I had originally thought that the latter part of March would be a nice time to visit Nevada. I was wrong. I ended up spending too much time reading the weather forecasts and planning my trip around the forecasts. There were two snow storms that came through Nevada when I was at the Valley of Fire. After that I thought spring had sprung and I headed north. But snow, rain, and cold weather (low twenties) kept happening.
After staring at maps and checking weather forecasts, I decided my next location would be the Valley of Fire State Park, Nevada. High wind warnings, potential rain for the next couple days, and rather chilly temperatures all were in the forecast. I wanted to be nestled into the rocks of the Valley of Fire campground protected from the high winds, with power to run my electric heater since my trailer propane heater was on the fritz, and be on paved roads if it rained. The park would be a good place to hang out for a few days with the poor weather.
Searching for the perfect camping spot, I drove on a road with my trailer that I shouldn’t have been on. As I usually do before my travels, I research where I can potentially camp before I leave. I had found a good camping spot that looked like it fit into the middle of nowhere category. I wouldn’t have to stay in the Death Valley National Park’s parking lot campground at Stovepipe Wells. But somehow in my research I missed the information that it was not a good road to travel with a trailer. I’m puzzled how I missed that critical information because I am typically very cautious. But I missed it.
I learned long ago that life doesn’t stop happening while traveling. Things break, dogs need to go to vets, and… tires need to be fixed. It is all part of the adventure. I try to laugh and go with the flow.
Back in the fall of 2020 I hatched a plan to head south the first of February in 2021. The plan was to get away from the Pacific Northwest cold and wet weather. I would drive south on I-5 to Bakersfield and then head eastward towards Death Valley and explore. Then covid hit California hard. Driving through California didn’t seem responsible with the ICUs full and I didn’t want to drive down the east side of the sierras pulling a trailer with the potential of icy roads. Surprisingly, California started recovering from covid in February. I made the decision to go south.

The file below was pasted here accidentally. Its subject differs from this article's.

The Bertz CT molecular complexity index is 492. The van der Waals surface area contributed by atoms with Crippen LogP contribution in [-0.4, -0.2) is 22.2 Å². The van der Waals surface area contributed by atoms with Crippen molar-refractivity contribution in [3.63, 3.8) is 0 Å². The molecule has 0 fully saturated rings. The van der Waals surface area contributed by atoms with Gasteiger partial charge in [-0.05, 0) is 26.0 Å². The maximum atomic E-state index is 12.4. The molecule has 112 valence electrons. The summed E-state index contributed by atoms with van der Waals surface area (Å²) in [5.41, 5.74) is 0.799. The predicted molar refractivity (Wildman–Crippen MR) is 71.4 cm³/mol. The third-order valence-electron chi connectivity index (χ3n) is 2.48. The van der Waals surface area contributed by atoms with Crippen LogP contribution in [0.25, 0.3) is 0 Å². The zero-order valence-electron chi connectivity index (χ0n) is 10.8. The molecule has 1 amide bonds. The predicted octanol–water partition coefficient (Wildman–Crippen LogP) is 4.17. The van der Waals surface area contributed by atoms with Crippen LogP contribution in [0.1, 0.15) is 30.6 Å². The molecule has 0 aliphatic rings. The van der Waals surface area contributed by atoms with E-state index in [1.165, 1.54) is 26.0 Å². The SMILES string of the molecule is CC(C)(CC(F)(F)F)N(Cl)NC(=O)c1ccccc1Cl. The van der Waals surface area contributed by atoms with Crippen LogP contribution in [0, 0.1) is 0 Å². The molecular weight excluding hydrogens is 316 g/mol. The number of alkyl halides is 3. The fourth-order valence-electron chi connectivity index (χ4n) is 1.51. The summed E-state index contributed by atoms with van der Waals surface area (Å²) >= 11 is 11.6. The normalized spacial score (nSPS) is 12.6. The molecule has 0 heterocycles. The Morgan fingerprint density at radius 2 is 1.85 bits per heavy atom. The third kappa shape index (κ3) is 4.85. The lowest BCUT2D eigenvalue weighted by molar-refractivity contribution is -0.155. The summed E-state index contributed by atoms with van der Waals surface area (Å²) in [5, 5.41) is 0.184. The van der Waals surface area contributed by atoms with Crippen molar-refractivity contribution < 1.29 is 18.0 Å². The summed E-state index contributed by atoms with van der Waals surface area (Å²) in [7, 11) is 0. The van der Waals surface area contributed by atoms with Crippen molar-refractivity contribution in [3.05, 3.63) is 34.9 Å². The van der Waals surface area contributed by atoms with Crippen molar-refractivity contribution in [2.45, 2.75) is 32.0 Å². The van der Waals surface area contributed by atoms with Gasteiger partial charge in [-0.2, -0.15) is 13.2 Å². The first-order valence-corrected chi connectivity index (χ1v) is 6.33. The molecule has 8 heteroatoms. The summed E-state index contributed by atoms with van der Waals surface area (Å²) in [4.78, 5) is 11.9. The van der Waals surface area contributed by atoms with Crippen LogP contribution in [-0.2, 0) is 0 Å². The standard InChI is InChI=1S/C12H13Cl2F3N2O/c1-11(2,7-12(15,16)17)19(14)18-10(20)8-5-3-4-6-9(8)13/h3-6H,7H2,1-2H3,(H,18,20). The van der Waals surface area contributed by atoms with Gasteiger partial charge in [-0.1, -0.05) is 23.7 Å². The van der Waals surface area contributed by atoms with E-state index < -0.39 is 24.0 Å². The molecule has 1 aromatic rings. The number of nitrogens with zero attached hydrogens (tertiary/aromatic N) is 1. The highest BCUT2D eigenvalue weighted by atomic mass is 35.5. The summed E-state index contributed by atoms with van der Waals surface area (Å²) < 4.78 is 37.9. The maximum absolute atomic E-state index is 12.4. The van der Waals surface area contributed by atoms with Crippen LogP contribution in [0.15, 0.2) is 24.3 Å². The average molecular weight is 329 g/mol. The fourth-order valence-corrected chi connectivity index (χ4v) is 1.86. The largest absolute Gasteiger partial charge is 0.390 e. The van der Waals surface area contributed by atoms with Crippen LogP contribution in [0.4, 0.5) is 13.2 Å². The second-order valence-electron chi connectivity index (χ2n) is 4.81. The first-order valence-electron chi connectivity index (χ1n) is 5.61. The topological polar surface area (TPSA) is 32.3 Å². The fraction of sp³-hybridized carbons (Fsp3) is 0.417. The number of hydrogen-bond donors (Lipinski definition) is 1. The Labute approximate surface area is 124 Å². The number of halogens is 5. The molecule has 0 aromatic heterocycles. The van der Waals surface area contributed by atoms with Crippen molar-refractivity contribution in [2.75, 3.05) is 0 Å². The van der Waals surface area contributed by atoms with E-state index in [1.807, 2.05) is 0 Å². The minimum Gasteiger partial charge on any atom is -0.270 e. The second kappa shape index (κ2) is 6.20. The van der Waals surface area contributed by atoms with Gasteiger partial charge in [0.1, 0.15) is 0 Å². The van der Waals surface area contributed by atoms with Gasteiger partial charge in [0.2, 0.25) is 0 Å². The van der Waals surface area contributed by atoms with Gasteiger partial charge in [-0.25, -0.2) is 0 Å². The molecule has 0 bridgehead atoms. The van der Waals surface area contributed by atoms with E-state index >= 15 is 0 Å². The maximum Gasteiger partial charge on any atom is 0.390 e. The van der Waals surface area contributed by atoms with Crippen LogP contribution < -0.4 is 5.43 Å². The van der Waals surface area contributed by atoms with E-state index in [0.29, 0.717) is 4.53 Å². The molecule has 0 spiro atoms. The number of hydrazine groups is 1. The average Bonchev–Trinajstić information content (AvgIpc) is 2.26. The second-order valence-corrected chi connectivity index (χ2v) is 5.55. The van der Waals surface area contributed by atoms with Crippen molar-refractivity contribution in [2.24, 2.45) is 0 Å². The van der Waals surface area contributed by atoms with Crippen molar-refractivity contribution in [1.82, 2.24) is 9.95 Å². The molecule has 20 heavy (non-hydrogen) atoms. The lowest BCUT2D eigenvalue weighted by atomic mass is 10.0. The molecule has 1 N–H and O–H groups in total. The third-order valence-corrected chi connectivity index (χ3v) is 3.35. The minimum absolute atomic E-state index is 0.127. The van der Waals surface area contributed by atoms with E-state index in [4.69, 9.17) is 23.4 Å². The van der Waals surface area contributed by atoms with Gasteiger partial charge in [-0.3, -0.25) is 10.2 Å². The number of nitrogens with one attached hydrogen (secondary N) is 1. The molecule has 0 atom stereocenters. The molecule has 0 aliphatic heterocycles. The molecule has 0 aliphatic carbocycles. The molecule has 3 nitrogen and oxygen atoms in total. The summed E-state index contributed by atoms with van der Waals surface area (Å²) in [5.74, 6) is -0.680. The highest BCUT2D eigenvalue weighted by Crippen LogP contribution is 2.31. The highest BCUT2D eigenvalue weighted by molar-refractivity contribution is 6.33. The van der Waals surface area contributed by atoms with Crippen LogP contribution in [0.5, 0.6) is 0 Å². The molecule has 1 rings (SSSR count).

I started driving from Seattle and it took me five days to get to what I thought of as the beginning of the trip – Red Rock Canyon, California. This included an extra day waiting on the north side of the Siskiyous for the road conditions to improve. When I read the Oregon DOT site at 1:00 pm; it was 30 degrees at the pass, snowing hard, bumper to bumper traffic with a 60 minute delay. It was not a hard decision to check into the Valley of the Rogue Campground to wait the weather out. The next day was much better.
It was a long slog south, but I made it to Red Rock Canyon.
In addition to my interest in geology, I love human history. I remember as a kid going on family camping trips looking out the car window following the hillside scars of old roads twisting with the topography of the land. I always wanted to walk those abandoned roads and look for treasures from the past. In 6th grade I decided I wanted to be an archeologist when I grew up. But then I changed my mind when I thought I would have to memorize dates and I wasn’t good at memorization. The strange logic of a child. In western Montana there is lots of history to explore.
After seeing a bit of Glacier NP it was time to move on. I was heading east then south. Driving south on Hwy 89/287 from East Glacier to my new home located at the Willow Creek Reservoir by Augusta, I was driving through wildfire smoke. Everywhere I looked I just saw smokey haze. I could only see a vague outline of the Rocky Mountains to the west. I set up my campsite at the reservoir and hoped for more. The next morning the skies were clear and I absorbed an expansive view. I was reminded why I go camping. The scenery was gorgeous.
Visit Glacier National Park? I had no plans to visit Glacier with the thought of lots of people and it being a not dog friendly place. But I realized I was close and it was the end of the season. So I called the Park to find out how crowded it might be and was told: ”It is better than it was this summer.” The man on the phone sounded tired. Not the most positive comment, but not negative. So I decided to go drive the Going To The Sun Road.
I’m off on a fall camping trip after too much thinking, analyzing, and twisting in circles about the pros and cons of going on a fall trip with covid19, wild fire smoke, leaving late in the year with shorter days and colder nights, and an old dog. My final approach was: “Just go,” if it doesn’t work out I can just drive home.